I wasn’t a good learner. I hated learning. I hated doing homework. I hated reading books. I hated everything school-related. That was many, many years ago. Since then, I learned how to learn. Today, I love to learn. I like to play with the stuff that I have to learn like if it was a toy. I like the challenge to learn things I’m bored of but now still can learn exceptionally well. The key for this was that I didn’t enforce learning. I just took another point of view at learning and tailored my learning approach to my learning type.
One technique that I learned (and appreciate the most) is the concept of waves. This method shapes my learning effectiveness very heavily. And I think that you might also be interested in how it works. It basically origins from Verena Steiner’s German book “Energiekompetenz” (in English like “competency in (personal) energy (optimization)”). I’ve combined that approach with the famous Pomodoro Technique from Francesco Cirillo. It’s a very easy method to get every kind of work done (where you otherwise would perhaps procrastinate). Here, I want to show how I integrated these two techniques to learn everything by heart (and thus went from a mediocre student to one of the best). You can also give it a try by applying these simple steps:
- Find out your personal daily energy curve
- Optimize for a well-balanced out curve
- Maximize the amplitudes
1. Find out your personal daily energy curve
This is the hardest part, but only because it takes some time and experimentation. You have to find out in which phases of the day you can do the following four kinds of work perfectly:
- Demanding tasks that take concentration or need a fresh mind, rational thinking and imagination E. g. rewriting, excerpting, reducing, “first contact” with the learning material and initial learning by heart. That will be your prime time.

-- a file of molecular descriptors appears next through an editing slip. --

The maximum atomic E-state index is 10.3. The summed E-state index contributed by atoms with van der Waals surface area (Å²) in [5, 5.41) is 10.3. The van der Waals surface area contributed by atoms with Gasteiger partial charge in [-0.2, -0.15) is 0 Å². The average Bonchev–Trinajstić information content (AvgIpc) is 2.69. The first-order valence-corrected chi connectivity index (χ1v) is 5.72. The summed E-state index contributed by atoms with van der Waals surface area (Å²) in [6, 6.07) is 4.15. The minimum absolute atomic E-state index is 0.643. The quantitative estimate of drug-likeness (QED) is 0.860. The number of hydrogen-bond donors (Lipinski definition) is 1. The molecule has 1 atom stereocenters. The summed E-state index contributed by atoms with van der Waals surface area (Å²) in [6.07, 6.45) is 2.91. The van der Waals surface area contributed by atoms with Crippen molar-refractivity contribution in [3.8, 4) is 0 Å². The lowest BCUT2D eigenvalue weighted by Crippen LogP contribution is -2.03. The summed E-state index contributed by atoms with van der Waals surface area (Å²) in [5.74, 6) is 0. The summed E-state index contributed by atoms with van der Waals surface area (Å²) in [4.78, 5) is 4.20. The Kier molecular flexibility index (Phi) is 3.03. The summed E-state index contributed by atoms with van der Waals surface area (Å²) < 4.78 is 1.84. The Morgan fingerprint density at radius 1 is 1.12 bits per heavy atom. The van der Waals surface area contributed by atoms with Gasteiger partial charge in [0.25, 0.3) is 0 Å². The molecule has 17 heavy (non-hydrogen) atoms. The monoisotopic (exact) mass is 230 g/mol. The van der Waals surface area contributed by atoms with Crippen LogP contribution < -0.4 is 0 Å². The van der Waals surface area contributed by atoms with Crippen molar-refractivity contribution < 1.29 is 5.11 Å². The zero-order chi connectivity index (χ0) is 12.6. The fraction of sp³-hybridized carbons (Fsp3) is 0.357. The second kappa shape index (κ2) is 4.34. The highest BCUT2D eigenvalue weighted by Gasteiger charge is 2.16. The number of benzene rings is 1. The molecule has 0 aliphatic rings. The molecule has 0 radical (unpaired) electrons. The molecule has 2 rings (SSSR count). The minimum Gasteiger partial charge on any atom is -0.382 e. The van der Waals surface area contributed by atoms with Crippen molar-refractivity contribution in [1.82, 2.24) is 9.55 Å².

- Lowbrow activities like drawing, write something off or creatively playing with the subject matter in general. That will be your low time
- Repeating the steps for learning by heart, prepare talks, review your writings. That will be your high time.
- Doing absolutely nothing (because you’re sleeping). This will be your down time.
Just take a sheet of paper and draw two axes: On the y-axis “energy” for your perceived energy level (where you can work very concentrated on a subject) and on the x-axis “time” for tracking down your energy level for per hour for one day. Just place that paper beside you and trace your energy. Then you should get something like this:
My tracked down energy level at the beginning
Now, you can derive some valuable information from this curve:
- Am I an early-morning person, a night person or in between?
- Where is my sweet spot for doing hard thinking work?
- Do I make enough pauses?
- Am I doing too much?
With the curve in the example above, I see that I’m neither a distinct morning nor a night person. I see that I can do the most work in the late morning. I also see, that there are almost no longer rest periods and that there is an abrupt ending of my day (which could be a reason for not sleeping well). I’m doing too much during the day with a suboptimal efficiency.
2. Optimize for a well-balanced out curve
The first step for optimizing this curve is to work out a well-formed wave. You can achieve that by first reducing the numbers of peaks to one or two. These peaks are the time where you’ll work very intense with your logical thinking areas of your brain. In my case, I went for a big first high peak in the morning (my prime time) and a second high in the evening (my high time). And I also tried to make room for pause times (low time or downtime):
Reducing the peaks (before and after)